On the eve of the American Civil War, Wade Hampton, one of the wealthiest men in the South and indeed the United States, remained loyal to his native South Carolina as it seceded from the Union Raising his namesake Hampton Legion of soldiers, he eventually became a lieutenant general of Confederate cavalry after the death of the legendary J E B Stuart Hampton s highly capable, but largely unheralded, military leadership has long needed a modern treatment After the war, Hampton returned to South Carolina, where chaos and violence reigned as Northern carpetbaggers, newly freed slaves, and disenfranchised white Southerners battled for political control of the devastated economy As Reconstruction collapsed, Hampton was elected governor in the contested election of 1876 in which both the governorship of South Carolina and the American presidency hung in the balance While aspects of Hampton s rise to power remain controversial, under his leadership stability returned to state government and rampant corruption was brought under control Hampton then served in the U.S Senate from 1879 to 1891, eventually losing his seat to a henchman of notorious South Carolina governor Pitchfork Ben Tillman, whose blatantly segregationist grassroots politics would supplant Hampton s genteel paternalism In Wade Hampton, Walter Brian Cisco provides a comprehensively researched, highly readable, and long overdue treatment of a man whose military and political careers had a significant impact upon not only South Carolina, but America Focusing on all aspects of Hampton s life, Cisco has written the definitive military political overview of this fascinating man Winner of the 2006 Douglas Southall Freeman Award....
|Title||:||Wade Hampton: Confederate Warrior, Conservative Statesman|
|Publisher||:||Brassey s First Edition edition October 1, 2004|
|Number of Pages||:||401 pages|
|File Size||:||795 KB|
|Status||:||Available For Download|
|Last checked||:||21 Minutes ago!|
Wade Hampton: Confederate Warrior, Conservative Statesman Reviews
A well written and engaging biography of Wade Hampton that takes a sympathetic view of the man. I enjoyed it, but at the same time there were several portions of Hampton's life that the author should have provided more information on, such as his time as governor and his early life. You'll learn a lot from this biography, but may need further reading if you have a few unanswered questions. Recommended.
My Grandson is going to attend
Great reading if you enjoy history!
this is a great book. So happy to have found it. A perfect sale. Arrived very very safe and sound.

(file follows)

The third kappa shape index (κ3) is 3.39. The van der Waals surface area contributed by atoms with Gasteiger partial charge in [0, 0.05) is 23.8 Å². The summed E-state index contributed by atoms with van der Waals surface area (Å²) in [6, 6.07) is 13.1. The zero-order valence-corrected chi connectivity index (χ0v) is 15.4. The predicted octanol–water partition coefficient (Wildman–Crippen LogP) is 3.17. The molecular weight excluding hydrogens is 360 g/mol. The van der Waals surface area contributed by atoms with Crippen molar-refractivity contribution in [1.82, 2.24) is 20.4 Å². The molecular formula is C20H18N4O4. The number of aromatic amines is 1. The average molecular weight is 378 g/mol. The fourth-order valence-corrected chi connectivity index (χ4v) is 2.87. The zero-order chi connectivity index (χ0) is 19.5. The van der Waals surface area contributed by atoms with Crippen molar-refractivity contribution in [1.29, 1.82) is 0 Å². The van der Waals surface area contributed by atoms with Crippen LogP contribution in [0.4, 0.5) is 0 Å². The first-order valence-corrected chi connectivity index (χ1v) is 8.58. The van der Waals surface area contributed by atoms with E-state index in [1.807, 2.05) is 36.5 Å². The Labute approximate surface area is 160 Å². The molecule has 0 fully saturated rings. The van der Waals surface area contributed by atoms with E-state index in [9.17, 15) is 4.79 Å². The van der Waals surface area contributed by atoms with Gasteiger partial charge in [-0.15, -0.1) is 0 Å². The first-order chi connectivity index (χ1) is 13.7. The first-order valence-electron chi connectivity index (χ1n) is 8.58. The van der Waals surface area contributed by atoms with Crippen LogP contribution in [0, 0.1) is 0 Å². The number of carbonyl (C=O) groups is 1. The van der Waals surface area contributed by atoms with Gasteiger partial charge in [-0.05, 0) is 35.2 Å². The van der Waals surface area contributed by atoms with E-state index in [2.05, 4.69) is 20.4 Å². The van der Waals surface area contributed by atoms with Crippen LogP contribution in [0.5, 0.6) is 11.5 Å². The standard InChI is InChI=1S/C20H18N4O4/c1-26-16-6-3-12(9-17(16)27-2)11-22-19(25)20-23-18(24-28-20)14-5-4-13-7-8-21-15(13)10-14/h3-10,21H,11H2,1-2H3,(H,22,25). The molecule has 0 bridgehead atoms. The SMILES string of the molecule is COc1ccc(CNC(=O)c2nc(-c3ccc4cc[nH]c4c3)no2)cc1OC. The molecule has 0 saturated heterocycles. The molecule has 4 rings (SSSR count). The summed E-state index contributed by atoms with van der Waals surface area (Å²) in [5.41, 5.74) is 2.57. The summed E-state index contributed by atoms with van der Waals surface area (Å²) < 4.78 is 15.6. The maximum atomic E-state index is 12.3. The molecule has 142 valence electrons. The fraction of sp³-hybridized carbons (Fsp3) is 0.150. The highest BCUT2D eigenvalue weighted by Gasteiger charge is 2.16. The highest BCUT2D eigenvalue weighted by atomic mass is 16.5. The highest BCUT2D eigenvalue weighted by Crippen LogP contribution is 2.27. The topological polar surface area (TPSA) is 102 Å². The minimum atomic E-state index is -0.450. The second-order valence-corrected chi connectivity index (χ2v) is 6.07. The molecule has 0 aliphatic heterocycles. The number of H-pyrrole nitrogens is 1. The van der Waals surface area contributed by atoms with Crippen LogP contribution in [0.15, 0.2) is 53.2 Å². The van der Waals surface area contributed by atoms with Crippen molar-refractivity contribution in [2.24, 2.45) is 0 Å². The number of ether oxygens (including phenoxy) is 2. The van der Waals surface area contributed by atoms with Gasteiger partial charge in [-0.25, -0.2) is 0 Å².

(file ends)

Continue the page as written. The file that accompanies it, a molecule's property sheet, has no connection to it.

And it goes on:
My husband said it’s one of the best books he’s ever read.
Wade Hampton is local hero here in Columbia, SC. His statue is prominent on the State House grounds and his home is a local historical society attraction. Outside of SC he may not be a household name, but within SC he is an icon, a figure respected and admired. This biography of Wade Hampton will give the reader an orderly summary of the key events of his life. When significant events occure the author goes into more detail, rightly so. Readers interested in Civil War military or political history, the history of Reconstruction, or American politics in general will benefit from this book.
I had trouble putting this book down and finished it in 2-3 days. I consider it one of the best books on my shelf, not only for its style, but because it is extremely well researched. Part of the fun after reading the book was going through the bibliography and the footnotes to see where Mr. Cisco came up with all the information he presented. "The Truth is (still) Out There", for anyone who cares or takes the time to look. Buy it, read it, and see what your school teachers left out when they taught you about "Reconstruction"!
Wade Hampton III holds a very special place in South Carolina civil war history, state history, and the overthrow of the rights of black citizens. The wealthiest man in the south due to the grand and talented efforts of his father at illegal land swindling so that the Hamptons were the greatest land holders of any in the area, and also owned the greatest number of slaves. He often pretended that he did not know anything about the KKK and Red Shirt murderous war against newly freed black citizens. All the typical South Carolina prejudices against blacks and the efforts made to have them live as free citizens, are encouraged and held forth as correct. Still, it is a well written and researched book about this Bourbon polictico general of the Cavalry he led very well.